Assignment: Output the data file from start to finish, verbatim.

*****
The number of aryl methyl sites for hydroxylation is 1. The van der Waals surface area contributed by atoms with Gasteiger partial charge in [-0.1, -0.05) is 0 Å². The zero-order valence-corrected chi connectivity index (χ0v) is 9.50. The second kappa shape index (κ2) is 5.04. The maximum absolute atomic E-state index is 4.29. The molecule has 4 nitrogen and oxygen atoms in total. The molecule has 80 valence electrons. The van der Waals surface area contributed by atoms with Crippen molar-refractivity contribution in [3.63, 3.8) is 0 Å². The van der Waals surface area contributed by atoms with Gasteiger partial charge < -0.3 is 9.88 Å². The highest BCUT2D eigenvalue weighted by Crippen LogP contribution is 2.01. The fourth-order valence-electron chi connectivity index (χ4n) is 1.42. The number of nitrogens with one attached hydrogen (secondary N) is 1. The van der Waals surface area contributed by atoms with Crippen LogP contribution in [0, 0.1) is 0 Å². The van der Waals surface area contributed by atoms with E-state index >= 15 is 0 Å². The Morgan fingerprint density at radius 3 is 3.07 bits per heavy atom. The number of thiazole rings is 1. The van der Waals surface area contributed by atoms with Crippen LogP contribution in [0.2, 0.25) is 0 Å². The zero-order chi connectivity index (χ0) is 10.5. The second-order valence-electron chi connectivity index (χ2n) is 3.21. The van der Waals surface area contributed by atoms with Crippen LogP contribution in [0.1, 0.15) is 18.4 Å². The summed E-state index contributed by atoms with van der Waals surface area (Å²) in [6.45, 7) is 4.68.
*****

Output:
The number of aryl methyl sites for hydroxylation is 1. The van der Waals surface area contributed by atoms with Gasteiger partial charge in [-0.1, -0.05) is 0 Å². The zero-order valence-corrected chi connectivity index (χ0v) is 9.50. The second kappa shape index (κ2) is 5.04. The maximum absolute atomic E-state index is 4.29. The molecule has 4 nitrogen and oxygen atoms in total. The molecule has 80 valence electrons. The van der Waals surface area contributed by atoms with Crippen molar-refractivity contribution in [3.63, 3.8) is 0 Å². The van der Waals surface area contributed by atoms with Gasteiger partial charge < -0.3 is 9.88 Å². The highest BCUT2D eigenvalue weighted by Crippen LogP contribution is 2.01. The fourth-order valence-electron chi connectivity index (χ4n) is 1.42. The number of nitrogens with one attached hydrogen (secondary N) is 1. The van der Waals surface area contributed by atoms with Crippen LogP contribution in [0, 0.1) is 0 Å². The van der Waals surface area contributed by atoms with E-state index >= 15 is 0 Å². The Morgan fingerprint density at radius 3 is 3.07 bits per heavy atom. The number of thiazole rings is 1. The van der Waals surface area contributed by atoms with Crippen LogP contribution in [0.2, 0.25) is 0 Å². The zero-order chi connectivity index (χ0) is 10.5. The second-order valence-electron chi connectivity index (χ2n) is 3.21. The van der Waals surface area contributed by atoms with Crippen LogP contribution in [0.1, 0.15) is 18.4 Å². The summed E-state index contributed by atoms with van der Waals surface area (Å²) in [6.45, 7) is 4.68.